A California Bill Could Help Make Farms a Safer Place for Women
The number of female farmworkers in the United States is proportionally small—18 percent—but there’s a job risk beyond the physical toil and pesticide exposure that these women deal with. Unlike their male counterparts, women have to worry about sexual assault and rape in the fields. In a 2010 report from UC Santa Cruz, nearly 40 percent of the 150 female farmworkers interviewed said they had experienced some form of sexual harassment, from verbal abuse to rape, while at work.
A bill working its way through the California State Senate could offer new protections to women working in agriculture.
Speaking to PBS last year, when Frontline aired a special on the issue, United Farm Workers cofounder Dolores Huerta outlined the problem, explaining that not only are women who are assaulted physically violated, but they have to weigh reporting the crime against the potential of losing their job. And their friends and family could be fired as well.
“These labor contractors that they hire, many of them are former farmworkers themselves, and they’ve never been trained in human resources or human relations management,” Huerta said. Their key management tool is the threat of firing.
“Of course, this then comes to [the surface] when a woman is a victim of sexual advances,” she continued. “Then what she’s worried about is not only losing her job; she’s worried that her husband will lose his job, or her brother or her boyfriend or somebody in the family. It might even be a cousin, because many of these families work together. So the whole family can get fired if a woman complains that she’s being sexually harassed.”
The crimes that are reported are rarely prosecuted.
But the new bill, which has the support of both industry and labor groups, could ease the problem by imposing restrictions on licensing of contractors who manage field crews if they have a history of sexual harassment. The bill will be up for a vote in the state senate next week.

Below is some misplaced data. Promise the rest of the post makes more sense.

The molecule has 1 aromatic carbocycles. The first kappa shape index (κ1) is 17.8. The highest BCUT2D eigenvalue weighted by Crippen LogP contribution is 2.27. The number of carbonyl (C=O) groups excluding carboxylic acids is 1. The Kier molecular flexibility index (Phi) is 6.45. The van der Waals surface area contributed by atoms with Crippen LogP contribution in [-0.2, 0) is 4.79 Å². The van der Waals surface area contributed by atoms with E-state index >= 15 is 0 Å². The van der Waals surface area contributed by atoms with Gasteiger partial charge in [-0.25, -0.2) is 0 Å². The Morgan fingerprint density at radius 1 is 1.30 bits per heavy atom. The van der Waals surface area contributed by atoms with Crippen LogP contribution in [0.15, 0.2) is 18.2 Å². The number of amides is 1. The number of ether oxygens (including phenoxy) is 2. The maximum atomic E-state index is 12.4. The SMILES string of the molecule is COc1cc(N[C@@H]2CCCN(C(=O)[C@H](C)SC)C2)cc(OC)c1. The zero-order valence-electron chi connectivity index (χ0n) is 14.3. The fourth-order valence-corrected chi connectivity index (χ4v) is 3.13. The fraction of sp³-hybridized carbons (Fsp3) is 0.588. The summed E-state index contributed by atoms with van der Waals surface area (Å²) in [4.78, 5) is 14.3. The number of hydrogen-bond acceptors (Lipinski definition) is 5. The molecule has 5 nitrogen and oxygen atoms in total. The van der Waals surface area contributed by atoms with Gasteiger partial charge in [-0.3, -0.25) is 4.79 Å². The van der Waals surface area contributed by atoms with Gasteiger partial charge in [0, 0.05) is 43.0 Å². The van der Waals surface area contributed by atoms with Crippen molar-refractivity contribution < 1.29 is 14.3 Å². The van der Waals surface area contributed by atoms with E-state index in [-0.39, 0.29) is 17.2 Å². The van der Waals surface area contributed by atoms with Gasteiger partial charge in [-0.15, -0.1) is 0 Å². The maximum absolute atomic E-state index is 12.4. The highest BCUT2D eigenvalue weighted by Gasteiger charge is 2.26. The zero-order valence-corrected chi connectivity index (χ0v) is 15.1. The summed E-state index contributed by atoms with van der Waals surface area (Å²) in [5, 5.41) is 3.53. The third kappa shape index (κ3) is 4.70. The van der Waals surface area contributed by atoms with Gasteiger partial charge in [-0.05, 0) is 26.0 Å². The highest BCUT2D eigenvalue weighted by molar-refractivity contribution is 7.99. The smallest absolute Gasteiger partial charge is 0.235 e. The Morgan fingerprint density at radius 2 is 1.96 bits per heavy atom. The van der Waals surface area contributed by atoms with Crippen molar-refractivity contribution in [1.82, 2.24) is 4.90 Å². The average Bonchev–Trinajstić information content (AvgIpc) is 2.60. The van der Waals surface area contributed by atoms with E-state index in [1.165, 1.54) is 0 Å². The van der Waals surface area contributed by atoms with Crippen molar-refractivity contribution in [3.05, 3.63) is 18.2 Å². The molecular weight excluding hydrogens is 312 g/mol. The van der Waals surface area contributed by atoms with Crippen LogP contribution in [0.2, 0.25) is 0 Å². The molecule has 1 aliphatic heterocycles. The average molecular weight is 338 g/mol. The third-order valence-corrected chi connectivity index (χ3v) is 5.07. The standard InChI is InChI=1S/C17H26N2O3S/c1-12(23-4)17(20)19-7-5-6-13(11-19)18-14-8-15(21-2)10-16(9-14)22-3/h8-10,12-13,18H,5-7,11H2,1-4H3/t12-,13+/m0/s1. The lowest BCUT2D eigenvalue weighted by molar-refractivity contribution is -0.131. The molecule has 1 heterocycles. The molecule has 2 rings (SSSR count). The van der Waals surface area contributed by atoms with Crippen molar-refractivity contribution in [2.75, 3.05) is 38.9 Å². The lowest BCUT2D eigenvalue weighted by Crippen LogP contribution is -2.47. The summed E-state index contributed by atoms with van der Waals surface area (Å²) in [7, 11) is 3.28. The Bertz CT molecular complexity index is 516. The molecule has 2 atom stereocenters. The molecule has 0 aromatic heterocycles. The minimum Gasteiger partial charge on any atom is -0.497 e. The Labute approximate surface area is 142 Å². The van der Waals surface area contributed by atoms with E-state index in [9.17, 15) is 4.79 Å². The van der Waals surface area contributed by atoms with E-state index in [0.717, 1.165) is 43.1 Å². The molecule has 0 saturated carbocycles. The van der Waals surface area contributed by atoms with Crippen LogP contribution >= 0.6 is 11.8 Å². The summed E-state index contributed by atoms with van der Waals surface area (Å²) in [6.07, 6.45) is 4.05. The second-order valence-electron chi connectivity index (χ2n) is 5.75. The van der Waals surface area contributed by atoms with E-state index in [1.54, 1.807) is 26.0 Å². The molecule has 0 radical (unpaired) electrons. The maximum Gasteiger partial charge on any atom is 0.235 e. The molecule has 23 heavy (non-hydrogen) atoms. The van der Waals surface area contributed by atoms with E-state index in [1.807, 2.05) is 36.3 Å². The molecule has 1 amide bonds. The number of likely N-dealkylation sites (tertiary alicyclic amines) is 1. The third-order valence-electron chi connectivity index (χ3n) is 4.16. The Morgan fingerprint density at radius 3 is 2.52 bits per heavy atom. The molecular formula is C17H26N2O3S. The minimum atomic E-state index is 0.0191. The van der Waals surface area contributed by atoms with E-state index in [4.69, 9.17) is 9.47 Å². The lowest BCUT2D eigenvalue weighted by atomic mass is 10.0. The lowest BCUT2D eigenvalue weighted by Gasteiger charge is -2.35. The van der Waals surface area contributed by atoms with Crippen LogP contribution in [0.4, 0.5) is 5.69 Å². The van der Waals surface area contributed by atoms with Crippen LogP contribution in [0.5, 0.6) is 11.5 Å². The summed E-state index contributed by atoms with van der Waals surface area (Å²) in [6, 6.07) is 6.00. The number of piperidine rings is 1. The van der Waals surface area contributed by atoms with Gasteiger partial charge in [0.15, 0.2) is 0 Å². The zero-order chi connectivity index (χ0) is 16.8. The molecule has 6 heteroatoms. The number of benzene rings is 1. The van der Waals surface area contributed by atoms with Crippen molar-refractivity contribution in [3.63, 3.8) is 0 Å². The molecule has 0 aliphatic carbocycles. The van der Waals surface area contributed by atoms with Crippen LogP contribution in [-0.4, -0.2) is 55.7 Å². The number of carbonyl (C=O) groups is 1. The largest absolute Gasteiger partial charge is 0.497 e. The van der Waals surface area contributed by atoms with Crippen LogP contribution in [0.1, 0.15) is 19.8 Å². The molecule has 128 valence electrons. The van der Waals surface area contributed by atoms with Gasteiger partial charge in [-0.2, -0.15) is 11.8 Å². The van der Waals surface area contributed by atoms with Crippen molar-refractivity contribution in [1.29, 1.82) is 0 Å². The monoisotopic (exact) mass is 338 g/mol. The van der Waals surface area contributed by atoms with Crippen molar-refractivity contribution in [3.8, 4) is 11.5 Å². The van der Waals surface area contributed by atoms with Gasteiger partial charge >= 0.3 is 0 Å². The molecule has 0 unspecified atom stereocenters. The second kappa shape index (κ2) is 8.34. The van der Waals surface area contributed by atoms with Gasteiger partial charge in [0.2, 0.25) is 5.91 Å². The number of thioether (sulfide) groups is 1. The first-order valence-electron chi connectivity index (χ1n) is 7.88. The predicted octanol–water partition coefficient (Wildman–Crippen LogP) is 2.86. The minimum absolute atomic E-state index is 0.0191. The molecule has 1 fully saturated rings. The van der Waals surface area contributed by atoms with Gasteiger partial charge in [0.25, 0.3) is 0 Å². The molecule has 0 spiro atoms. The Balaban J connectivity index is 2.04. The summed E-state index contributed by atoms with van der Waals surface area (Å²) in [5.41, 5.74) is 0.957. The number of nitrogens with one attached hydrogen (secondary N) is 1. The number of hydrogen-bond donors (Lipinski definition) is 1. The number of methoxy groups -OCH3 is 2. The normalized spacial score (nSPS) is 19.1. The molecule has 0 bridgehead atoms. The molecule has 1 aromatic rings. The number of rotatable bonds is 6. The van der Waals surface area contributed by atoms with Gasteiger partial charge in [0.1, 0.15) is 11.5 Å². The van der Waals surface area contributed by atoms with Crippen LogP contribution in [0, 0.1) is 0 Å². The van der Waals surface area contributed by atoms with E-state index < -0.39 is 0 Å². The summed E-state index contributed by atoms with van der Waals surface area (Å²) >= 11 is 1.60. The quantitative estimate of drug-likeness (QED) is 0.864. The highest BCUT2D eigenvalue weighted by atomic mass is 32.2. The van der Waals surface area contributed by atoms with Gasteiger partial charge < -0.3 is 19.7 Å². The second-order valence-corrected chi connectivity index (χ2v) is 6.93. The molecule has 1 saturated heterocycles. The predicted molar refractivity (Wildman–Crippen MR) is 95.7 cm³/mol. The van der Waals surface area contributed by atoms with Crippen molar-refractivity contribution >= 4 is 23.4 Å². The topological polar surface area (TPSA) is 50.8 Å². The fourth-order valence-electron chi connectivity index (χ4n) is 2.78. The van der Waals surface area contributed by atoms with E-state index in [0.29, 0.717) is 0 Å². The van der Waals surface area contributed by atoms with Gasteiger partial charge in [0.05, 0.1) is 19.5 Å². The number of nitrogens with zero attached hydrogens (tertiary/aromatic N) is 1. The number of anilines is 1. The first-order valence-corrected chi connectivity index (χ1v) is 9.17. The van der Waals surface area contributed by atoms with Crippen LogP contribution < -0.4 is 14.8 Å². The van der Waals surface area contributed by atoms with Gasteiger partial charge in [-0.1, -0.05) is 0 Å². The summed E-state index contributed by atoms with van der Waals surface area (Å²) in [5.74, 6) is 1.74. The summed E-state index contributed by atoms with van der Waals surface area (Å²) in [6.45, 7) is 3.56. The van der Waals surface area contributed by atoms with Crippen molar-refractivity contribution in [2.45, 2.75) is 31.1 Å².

S.B. 1087 would block the license of any contractor who “within the preceding 3 years, has been found by a court or an administrative agency to have committed sexual harassment of an employee” or employed someone in a supervising role who had committed sexual harassment of an employee within the last three years.
Additionally, employees and managers alike would be required to receive training on preventing sexual assault, just as they’re taught to avoid exposure to dangerous pesticides while on the job.
According to a KQED story, the most significant opposition has come from the California Farm Bureau Federation and the California Association of Winegrape Growers, both of which say there isn’t a sufficient means of conducting the kind of background checks the bill would require.
Farmwork consistently ranks high on the list of America’s most dangerous jobs, and even with the protections of the bill plenty of threats will remain in the fields—but while safeguards (albeit of varying effectiveness) against the occupational risks faced by workers of both genders are already in place, the law should be on the side of female farmworkers who have to worry about their male coworkers and bosses too.